New view? Supe-elect Thomas eyes water plan for ax
In a first for a key official in Albemarle, Supervisor-elect Rodney Thomas–- who refused to sign a campaign-time pledge to support the controversial $200 million water plan propounded by the Nature Conservancy–- indicated on Coy Barefoot's WINA radio show November 6 that he's willing to modify or kill the plan due to the County's dire financial straits.
"We don't have the money," said Thomas, who, along with fellow Republican victor Duane Snow campaigned on the idea of "zero-based budgeting," i.e. starting from zero and taking no spending for granted.
Thomas revealed his thinking November 6 in an unplanned telephone call to the program after Barefoot wondered aloud how frugal the new Supervisors would be.
"We need to buckle down and be conservative with our pennies," opined Thomas, recalling his refusal to sign the plan-supporting pledge. "To me it wasn't a plan; it wasn't set in stone."
Some folks wanted it set in stone–- or actually set in millions of tons of concrete. Two appointed members of the Albemarle County Service Authority, Don Wagner and Liz Palmer, were circulating the pre-election pledge to their would-be bosses, and Thomas notes that Palmer, in particular, seemed "determined" to get his signature endorsing the controversial Conservancy plan to create a single mega-reservoir. He stood firm.
While Palmer defends the pledge as "completely appropriate" for what she calls "a great plan," Charlottesville officials, such as Mayor Dave Norris, have long expressed plan dissatisfaction–- even standing up to career bureaucrats and County-dominated boards to block dam construction until certain conditions get met.
Yet Thomas' radio remarks mark the first break in County unanimity on the plan, which critics have faulted for household cost and environmental destruction. Supporters say it will renew aging infrastructure and help the Moormans River.
Thomas's opponent in Rio District Supervisor races was David Slutzky, who raised the most money, who aligned himself with the plan, and who has been serving as the Chairman of the Board. He joined fellow Democrat Madison Cummings, the protege of retiring reservoir-backing Supervisor Sally Thomas (no relation to Rodney), in going down to defeat.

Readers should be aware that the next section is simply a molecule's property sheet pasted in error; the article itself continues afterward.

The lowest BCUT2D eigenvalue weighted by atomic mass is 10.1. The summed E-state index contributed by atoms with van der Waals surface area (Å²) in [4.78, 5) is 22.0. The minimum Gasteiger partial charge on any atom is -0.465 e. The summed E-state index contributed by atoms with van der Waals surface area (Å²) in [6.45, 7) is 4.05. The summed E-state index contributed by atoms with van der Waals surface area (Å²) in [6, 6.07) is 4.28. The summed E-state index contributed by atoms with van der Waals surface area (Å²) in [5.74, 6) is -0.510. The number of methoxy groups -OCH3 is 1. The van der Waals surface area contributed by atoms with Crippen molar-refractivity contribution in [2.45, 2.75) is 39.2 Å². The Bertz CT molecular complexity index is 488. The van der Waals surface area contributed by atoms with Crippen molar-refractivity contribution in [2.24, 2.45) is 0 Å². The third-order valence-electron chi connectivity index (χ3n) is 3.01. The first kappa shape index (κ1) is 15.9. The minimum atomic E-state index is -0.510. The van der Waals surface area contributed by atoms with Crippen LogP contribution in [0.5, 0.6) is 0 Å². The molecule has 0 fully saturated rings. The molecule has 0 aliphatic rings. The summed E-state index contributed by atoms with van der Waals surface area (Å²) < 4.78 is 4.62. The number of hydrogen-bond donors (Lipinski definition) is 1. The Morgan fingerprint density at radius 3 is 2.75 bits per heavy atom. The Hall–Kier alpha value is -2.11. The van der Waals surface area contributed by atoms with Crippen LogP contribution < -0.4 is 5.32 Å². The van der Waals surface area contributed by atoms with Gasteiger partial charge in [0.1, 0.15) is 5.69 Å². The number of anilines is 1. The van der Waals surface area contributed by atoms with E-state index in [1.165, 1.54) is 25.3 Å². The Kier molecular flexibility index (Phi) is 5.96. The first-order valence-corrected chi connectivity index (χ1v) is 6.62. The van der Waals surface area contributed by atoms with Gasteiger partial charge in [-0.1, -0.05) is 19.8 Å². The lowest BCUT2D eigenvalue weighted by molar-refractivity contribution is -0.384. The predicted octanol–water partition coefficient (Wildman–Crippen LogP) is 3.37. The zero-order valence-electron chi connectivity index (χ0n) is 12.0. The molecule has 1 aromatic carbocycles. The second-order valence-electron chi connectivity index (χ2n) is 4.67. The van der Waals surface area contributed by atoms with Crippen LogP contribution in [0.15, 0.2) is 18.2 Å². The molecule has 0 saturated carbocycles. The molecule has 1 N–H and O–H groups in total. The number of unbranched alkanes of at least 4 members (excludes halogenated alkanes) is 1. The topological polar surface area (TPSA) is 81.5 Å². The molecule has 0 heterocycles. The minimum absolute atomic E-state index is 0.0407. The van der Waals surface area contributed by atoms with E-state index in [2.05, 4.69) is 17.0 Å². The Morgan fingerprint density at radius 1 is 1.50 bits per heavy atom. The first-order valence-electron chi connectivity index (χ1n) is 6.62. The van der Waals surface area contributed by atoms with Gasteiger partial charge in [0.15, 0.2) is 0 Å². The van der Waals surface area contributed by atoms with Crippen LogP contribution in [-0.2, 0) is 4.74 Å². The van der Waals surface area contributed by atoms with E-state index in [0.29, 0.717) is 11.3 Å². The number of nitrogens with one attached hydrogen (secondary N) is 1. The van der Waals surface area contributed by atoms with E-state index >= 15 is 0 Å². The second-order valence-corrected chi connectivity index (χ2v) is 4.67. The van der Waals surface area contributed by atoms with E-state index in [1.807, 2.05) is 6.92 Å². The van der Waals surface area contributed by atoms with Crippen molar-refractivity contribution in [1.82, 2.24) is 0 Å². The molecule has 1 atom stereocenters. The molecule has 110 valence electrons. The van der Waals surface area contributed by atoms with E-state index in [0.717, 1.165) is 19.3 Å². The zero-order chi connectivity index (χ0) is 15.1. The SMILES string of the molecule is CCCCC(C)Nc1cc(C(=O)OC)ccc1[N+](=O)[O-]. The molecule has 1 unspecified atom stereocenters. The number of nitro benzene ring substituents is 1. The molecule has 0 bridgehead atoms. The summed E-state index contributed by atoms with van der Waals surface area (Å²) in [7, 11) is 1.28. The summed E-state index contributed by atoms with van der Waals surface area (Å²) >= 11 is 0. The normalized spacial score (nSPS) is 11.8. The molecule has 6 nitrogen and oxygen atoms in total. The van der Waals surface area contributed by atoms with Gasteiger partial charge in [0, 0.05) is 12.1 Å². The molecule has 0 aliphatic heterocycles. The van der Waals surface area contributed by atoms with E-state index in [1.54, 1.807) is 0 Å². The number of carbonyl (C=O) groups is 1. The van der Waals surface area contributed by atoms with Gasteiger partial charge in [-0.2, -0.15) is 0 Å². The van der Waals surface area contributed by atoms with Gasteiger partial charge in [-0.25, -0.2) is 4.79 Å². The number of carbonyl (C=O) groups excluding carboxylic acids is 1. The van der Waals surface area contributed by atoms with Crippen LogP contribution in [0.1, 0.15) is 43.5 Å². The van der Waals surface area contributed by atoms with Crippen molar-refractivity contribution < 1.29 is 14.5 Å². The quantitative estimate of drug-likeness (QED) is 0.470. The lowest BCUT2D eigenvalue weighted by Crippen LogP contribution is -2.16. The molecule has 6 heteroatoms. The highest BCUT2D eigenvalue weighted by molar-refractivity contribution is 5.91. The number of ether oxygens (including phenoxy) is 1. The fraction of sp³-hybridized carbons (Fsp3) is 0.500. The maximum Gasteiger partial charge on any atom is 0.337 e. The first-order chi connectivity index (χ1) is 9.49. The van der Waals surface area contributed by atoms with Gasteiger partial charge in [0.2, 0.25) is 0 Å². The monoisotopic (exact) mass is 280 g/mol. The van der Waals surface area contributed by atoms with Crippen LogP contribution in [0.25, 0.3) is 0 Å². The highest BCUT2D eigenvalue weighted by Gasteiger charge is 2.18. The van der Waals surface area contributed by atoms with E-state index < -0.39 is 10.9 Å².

Both pledge propounders, Palmer and Wagner, will see their seats up for renewal in January, and Rodney Thomas–- who holds all the appointment power for Wagner's seat–- says in a recent interview he plans to advertise for applicants. Informed of this by telephone, Wagner says he won't submit an application for reappointment.
"If he'd like me," says Wagner, "I'm happy to serve, but I don't plan to apply."
The person in charge of Palmer's seat is Duane Snow, who says, "Liz Palmer's definitely not out of it, but I am running an ad through the County, so I can see who's out there and what their qualifications might be."
A potentially far more powerful board, the one with the power over the Conservancy plan, is the Rivanna Water & Sewer Authority. There, the leader of the pro-plan/anti-dredging movement, Sally Thomas, will lose her seat December 31 when she retires as a County Supervisor. So the newly reconstituted Supervisors must choose her replacement from amongst themselves at the year's first Supes meeting on January 6.
Rodney Thomas points out that, with his power to influence the water authorities limited to board appointments, his primary budgetary role will remain with the County government, which recently revealed a $5.7 million deficit.
"I'm absolutely petrified about the money situation," he says.
–last updated 11:14am, November 17 with quotes from Snow, Wagner, and Palmer